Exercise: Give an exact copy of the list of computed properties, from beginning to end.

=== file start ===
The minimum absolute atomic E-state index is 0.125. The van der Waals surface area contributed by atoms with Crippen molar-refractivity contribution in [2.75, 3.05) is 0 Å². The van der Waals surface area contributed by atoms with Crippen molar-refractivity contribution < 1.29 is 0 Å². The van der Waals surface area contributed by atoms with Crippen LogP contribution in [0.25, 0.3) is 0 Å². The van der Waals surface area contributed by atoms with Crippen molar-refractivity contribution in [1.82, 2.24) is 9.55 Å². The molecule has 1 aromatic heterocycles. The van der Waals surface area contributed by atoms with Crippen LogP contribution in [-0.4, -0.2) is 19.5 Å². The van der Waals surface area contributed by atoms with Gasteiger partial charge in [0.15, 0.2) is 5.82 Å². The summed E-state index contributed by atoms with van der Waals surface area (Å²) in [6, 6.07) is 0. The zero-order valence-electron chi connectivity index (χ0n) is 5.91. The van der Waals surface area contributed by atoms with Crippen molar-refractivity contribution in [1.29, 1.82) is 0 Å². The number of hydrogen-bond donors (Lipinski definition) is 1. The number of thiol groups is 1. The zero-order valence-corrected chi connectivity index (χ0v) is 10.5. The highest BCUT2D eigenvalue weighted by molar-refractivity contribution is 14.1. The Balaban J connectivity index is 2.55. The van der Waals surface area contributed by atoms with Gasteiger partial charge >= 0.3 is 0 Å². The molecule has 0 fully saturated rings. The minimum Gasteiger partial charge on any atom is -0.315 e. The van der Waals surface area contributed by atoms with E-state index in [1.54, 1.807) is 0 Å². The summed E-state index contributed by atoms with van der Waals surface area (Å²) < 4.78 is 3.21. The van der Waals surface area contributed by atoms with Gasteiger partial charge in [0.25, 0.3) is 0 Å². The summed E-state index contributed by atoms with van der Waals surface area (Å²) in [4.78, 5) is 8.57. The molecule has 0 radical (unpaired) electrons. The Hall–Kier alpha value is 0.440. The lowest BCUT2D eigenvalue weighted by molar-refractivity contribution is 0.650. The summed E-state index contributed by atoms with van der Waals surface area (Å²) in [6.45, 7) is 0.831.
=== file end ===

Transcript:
The minimum absolute atomic E-state index is 0.125. The van der Waals surface area contributed by atoms with Crippen molar-refractivity contribution in [2.75, 3.05) is 0 Å². The van der Waals surface area contributed by atoms with Crippen molar-refractivity contribution < 1.29 is 0 Å². The van der Waals surface area contributed by atoms with Crippen LogP contribution in [0.25, 0.3) is 0 Å². The van der Waals surface area contributed by atoms with Crippen molar-refractivity contribution in [1.82, 2.24) is 9.55 Å². The molecule has 1 aromatic heterocycles. The van der Waals surface area contributed by atoms with Crippen LogP contribution in [-0.4, -0.2) is 19.5 Å². The van der Waals surface area contributed by atoms with Gasteiger partial charge in [0.15, 0.2) is 5.82 Å². The summed E-state index contributed by atoms with van der Waals surface area (Å²) in [6, 6.07) is 0. The zero-order valence-electron chi connectivity index (χ0n) is 5.91. The van der Waals surface area contributed by atoms with Crippen molar-refractivity contribution in [1.29, 1.82) is 0 Å². The number of hydrogen-bond donors (Lipinski definition) is 1. The number of thiol groups is 1. The zero-order valence-corrected chi connectivity index (χ0v) is 10.5. The highest BCUT2D eigenvalue weighted by molar-refractivity contribution is 14.1. The Balaban J connectivity index is 2.55. The van der Waals surface area contributed by atoms with Gasteiger partial charge >= 0.3 is 0 Å². The molecule has 0 fully saturated rings. The minimum Gasteiger partial charge on any atom is -0.315 e. The van der Waals surface area contributed by atoms with E-state index in [1.54, 1.807) is 0 Å². The summed E-state index contributed by atoms with van der Waals surface area (Å²) < 4.78 is 3.21. The van der Waals surface area contributed by atoms with Gasteiger partial charge in [0.25, 0.3) is 0 Å². The summed E-state index contributed by atoms with van der Waals surface area (Å²) in [4.78, 5) is 8.57. The molecule has 0 radical (unpaired) electrons. The Hall–Kier alpha value is 0.440. The lowest BCUT2D eigenvalue weighted by molar-refractivity contribution is 0.650. The summed E-state index contributed by atoms with van der Waals surface area (Å²) in [6.45, 7) is 0.831.